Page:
It seems very apt that this highly emotional documentary that tells the poignant stories of 8 gay men who are long-time AIDS survivors is the work of The South Francisco Chronicle as it is Northern California’s largest newspaper and as such was always reporting more than most from the front line of the pandemic. Since 1981 when the first death was recorded in the city, some 20000 people in the City, mostly gay men, have died from AIDS. The film, the first one that the paper has ever produced, is part of a larger special report featuring interactive digital and print features by Chronicle reporter Erin Allday.
When these eight men were diagnosed back in the 1980’s all the medical advice they were given was ‘prepare to die very soon’, but they didn’t, and instead they had to sit by helplessly as their lovers and all their friends faced excruciating deaths instead. “By the time they died they were ready to let go, but I was never ready to let them go” said one very plaintively. They were all unprepared to survive the fierce regime of drugs that has left its marks …..one has neuropathy as a result. Now friendless and alone and approaching senior citizenship but without any of the usual savings or nest eggs, and with their disability allowances about to be drastically cut, they face major financial problems too.
Two of the men are partnered again, but for the most part what comes over in this very compelling film, is the overwhelming feeling of sadness from them. The tagline of the film sums it up beautifully “They had the remarkable luck to survive AIDS, and the brutal misfortune to live on.” One of men professes that there is not been one single day in the past three decades that he has not thought of suicide. Another is struggling to come to terms that he has been evicted from his home of 30 years on Castro and now he has to move to a trailer in Palm Springs as he simply cannot afford to stay in the city. He actually dies before the film is completed.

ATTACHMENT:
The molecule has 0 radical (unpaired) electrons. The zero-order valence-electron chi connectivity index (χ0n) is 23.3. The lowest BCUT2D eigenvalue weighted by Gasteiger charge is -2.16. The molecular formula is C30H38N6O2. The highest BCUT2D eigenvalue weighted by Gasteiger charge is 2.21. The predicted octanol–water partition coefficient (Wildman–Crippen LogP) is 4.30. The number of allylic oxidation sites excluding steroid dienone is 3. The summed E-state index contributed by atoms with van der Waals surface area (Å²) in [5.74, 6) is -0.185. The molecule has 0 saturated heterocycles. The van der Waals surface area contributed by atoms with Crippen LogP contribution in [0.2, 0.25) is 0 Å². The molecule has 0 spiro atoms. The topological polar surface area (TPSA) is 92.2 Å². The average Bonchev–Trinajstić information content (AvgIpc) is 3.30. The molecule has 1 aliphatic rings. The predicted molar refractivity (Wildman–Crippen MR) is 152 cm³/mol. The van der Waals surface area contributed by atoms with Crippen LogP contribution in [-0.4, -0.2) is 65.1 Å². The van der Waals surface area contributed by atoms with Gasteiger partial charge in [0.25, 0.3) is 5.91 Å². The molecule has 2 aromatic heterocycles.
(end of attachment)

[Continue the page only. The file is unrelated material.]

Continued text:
From whatever standpoint you come from, this movie is very tough to watch. It makes you remember those that we have personally lost to the epidemic and how we would have so loved them to have survived too. It also brings you up sharply to know that these eight men represent a whole generation that are now having to come to grips with the fact the virus didn’t kill them as 50% of those with HIV/AIDS in the US are now (mainly men) over 50 years of age.
The documentary written, produced and directed by Erin Brethauer and Tim Hussin does its best to end on a positive note at a Dance that has been mounted for the long-time AIDS survivor community (there are some 6000 in SF) and for one brief moment they forget their worries and just go with the music. It gives them, and us, some hope.